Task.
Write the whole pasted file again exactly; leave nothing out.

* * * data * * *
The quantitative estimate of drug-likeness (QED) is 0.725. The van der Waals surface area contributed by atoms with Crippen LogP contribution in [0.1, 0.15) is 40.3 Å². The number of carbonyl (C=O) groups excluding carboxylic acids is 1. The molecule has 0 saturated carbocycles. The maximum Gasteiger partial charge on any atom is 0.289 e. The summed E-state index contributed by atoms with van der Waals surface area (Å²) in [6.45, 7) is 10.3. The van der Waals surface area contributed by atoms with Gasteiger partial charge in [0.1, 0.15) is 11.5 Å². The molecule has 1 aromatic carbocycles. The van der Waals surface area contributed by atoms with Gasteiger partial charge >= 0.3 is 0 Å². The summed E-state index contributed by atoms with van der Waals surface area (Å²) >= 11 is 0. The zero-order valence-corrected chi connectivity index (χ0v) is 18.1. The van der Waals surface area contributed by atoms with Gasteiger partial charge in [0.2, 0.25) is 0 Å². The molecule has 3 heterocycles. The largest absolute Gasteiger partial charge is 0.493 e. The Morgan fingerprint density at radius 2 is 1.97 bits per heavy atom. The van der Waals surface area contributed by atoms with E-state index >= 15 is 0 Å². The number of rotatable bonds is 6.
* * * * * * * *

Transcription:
The quantitative estimate of drug-likeness (QED) is 0.725. The van der Waals surface area contributed by atoms with Crippen LogP contribution in [0.1, 0.15) is 40.3 Å². The number of carbonyl (C=O) groups excluding carboxylic acids is 1. The molecule has 0 saturated carbocycles. The maximum Gasteiger partial charge on any atom is 0.289 e. The summed E-state index contributed by atoms with van der Waals surface area (Å²) in [6.45, 7) is 10.3. The van der Waals surface area contributed by atoms with Gasteiger partial charge in [0.1, 0.15) is 11.5 Å². The molecule has 1 aromatic carbocycles. The van der Waals surface area contributed by atoms with Gasteiger partial charge >= 0.3 is 0 Å². The summed E-state index contributed by atoms with van der Waals surface area (Å²) >= 11 is 0. The zero-order valence-corrected chi connectivity index (χ0v) is 18.1. The van der Waals surface area contributed by atoms with Gasteiger partial charge in [0.2, 0.25) is 0 Å². The molecule has 3 heterocycles. The largest absolute Gasteiger partial charge is 0.493 e. The Morgan fingerprint density at radius 2 is 1.97 bits per heavy atom. The van der Waals surface area contributed by atoms with E-state index >= 15 is 0 Å². The number of rotatable bonds is 6.